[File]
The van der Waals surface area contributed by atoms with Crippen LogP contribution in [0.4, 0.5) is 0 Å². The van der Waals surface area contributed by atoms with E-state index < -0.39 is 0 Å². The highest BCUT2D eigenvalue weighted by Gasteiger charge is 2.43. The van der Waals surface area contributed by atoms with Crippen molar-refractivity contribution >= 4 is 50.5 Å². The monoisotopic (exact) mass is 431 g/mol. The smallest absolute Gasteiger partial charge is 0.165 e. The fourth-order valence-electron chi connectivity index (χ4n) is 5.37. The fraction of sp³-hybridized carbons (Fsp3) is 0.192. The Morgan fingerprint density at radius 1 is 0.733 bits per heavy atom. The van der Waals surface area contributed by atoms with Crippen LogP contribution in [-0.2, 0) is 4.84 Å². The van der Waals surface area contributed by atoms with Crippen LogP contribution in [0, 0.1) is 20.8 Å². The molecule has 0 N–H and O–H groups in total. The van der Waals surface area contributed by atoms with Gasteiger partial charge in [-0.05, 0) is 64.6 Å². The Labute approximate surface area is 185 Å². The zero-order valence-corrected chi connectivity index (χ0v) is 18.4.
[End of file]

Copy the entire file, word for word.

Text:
The van der Waals surface area contributed by atoms with Crippen LogP contribution in [0.4, 0.5) is 0 Å². The van der Waals surface area contributed by atoms with E-state index < -0.39 is 0 Å². The highest BCUT2D eigenvalue weighted by Gasteiger charge is 2.43. The van der Waals surface area contributed by atoms with Crippen molar-refractivity contribution >= 4 is 50.5 Å². The monoisotopic (exact) mass is 431 g/mol. The smallest absolute Gasteiger partial charge is 0.165 e. The fourth-order valence-electron chi connectivity index (χ4n) is 5.37. The fraction of sp³-hybridized carbons (Fsp3) is 0.192. The Morgan fingerprint density at radius 1 is 0.733 bits per heavy atom. The van der Waals surface area contributed by atoms with Crippen LogP contribution in [-0.2, 0) is 4.84 Å². The van der Waals surface area contributed by atoms with Crippen LogP contribution in [0, 0.1) is 20.8 Å². The molecule has 0 N–H and O–H groups in total. The van der Waals surface area contributed by atoms with Gasteiger partial charge in [-0.05, 0) is 64.6 Å². The Labute approximate surface area is 185 Å². The zero-order valence-corrected chi connectivity index (χ0v) is 18.4.